In 1795, following the disobedience of the Georgian subjects and their alliance with the Russians, the Qajars captured Tbilisi by the Battle of Krtsanisi, and drove the Russians out of the entire Caucasus, reestablishing the Iranian suzerainty over the region. The Russo-Iranian wars of 1804–1813 and 1826–1828 resulted in large irrevocable territorial losses for Iran in the Caucasus, comprising all of the South Caucasus and Dagestan, which made part of the very concept of Iran for centuries, [117] and thus substantial gains for the neighboring Russian Empire.

As a result of the 19th-century Russo-Iranian wars, the Russians took over the Caucasus, and Iran irrevocably lost control over its integral territories in the region (comprising modern-day Dagestan, Georgia, Armenia, and Republic of Azerbaijan), which got confirmed per the treaties of Gulistan and Turkmenchay. [118] [120] The area to the north of Aras River, among which the contemporary Republic of Azerbaijan, eastern Georgia, Dagestan, and Armenia are located, were Iranian territory until they were occupied by Russia in the 19th century. [118] [121] [122] [123] [124] [125] [126] The weakening of Persia made it into a victim of the colonial struggle between Russia and Britain known as the Great Game. [127] Especially after the treaty of Turkmenchay, Russia was the dominant force in Iran, [128] while the Qajars would also play a role in several 'Great Game' battles such as the sieges of Herat in 1837 and 1856.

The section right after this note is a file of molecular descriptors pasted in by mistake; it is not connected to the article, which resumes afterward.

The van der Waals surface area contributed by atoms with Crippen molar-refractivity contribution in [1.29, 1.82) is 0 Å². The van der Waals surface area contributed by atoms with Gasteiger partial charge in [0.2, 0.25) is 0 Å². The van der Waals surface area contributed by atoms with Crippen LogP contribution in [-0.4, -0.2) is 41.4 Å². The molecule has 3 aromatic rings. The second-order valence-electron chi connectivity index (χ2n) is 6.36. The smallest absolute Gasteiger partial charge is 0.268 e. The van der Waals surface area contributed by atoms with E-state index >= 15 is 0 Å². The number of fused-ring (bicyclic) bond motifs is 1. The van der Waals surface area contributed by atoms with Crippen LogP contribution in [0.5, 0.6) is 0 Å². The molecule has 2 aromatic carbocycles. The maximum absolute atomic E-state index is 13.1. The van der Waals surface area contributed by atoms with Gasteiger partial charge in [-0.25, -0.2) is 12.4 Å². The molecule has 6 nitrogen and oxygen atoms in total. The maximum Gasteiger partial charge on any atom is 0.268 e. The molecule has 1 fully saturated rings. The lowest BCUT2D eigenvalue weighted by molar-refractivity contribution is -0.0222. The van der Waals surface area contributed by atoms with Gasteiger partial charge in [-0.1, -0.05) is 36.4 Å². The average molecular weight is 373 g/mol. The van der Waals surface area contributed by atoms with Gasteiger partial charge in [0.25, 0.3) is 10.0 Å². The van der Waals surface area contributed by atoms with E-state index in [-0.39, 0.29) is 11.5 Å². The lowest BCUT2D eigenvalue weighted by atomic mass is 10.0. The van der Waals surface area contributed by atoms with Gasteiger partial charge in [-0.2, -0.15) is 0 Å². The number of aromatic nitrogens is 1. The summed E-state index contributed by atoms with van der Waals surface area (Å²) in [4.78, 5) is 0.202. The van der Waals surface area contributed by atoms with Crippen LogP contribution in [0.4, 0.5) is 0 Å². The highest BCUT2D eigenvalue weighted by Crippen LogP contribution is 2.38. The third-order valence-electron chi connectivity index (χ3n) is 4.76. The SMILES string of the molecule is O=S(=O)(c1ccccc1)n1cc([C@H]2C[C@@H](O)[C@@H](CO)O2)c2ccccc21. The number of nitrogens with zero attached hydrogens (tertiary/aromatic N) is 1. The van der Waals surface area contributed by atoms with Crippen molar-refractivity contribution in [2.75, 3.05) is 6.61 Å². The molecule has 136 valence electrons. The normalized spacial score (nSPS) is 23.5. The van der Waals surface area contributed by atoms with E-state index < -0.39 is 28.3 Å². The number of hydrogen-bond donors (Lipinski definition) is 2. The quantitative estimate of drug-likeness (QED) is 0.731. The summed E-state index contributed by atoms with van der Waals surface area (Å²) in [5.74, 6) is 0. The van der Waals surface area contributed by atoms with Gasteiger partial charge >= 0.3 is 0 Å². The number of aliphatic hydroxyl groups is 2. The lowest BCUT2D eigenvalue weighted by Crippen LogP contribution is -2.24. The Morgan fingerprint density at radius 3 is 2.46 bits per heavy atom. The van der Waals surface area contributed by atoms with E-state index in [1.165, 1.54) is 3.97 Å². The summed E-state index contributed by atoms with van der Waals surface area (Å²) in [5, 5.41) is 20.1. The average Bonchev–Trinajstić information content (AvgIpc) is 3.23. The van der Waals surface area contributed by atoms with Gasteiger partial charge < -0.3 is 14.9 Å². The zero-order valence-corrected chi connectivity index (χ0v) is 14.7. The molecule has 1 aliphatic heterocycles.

Portrait of Agha Mohammad Khan Qajar, the founder of Qajar Empire

As Iran shrank, many South Caucasian and North Caucasian Muslims moved towards Iran, [129] [130] especially until the aftermath of the Circassian genocide, [130] and the decades afterwards, while Iran's Armenians were encouraged to settle in the newly incorporated Russian territories, [131] [132] [133] causing significant demographic shifts. Around 1.5 million people—20 to 25% of the population of Iran—died as a result of the Great Famine of 1870–1872. [134]

The first national Iranian Parliament was established in 1906 during the Persian Constitutional Revolution.

Between 1872 and 1905, a series of protests took place in response to the sale of concessions to foreigners by Qajar monarchs Naser-ed-Din and Mozaffar-ed-Din, and led to the Constitutional Revolution in 1905. The first Iranian constitution and the first national parliament of Iran were founded in 1906, through the ongoing revolution. The Constitution included the official recognition of Iran's three religious minorities, namely Christians, Jews, and Zoroastrians. [135] The struggle related to the constitutional movement was followed by the Triumph of Tehran in 1909, when Mohammad Ali Shah was forced to abdicate. In 1907, the Anglo-Russian Convention divided Qajar Iran into influence zones, formalising many of the concessions. On the pretext of restoring order, the Russians occupied northern Iran and the city of Tabriz and maintained a military presence in the region for years to come. But this did not put an end to the civil uprisings and was soon followed by Mirza Kuchik Khan's Jungle Movement against both the Qajar monarchy and foreign invaders.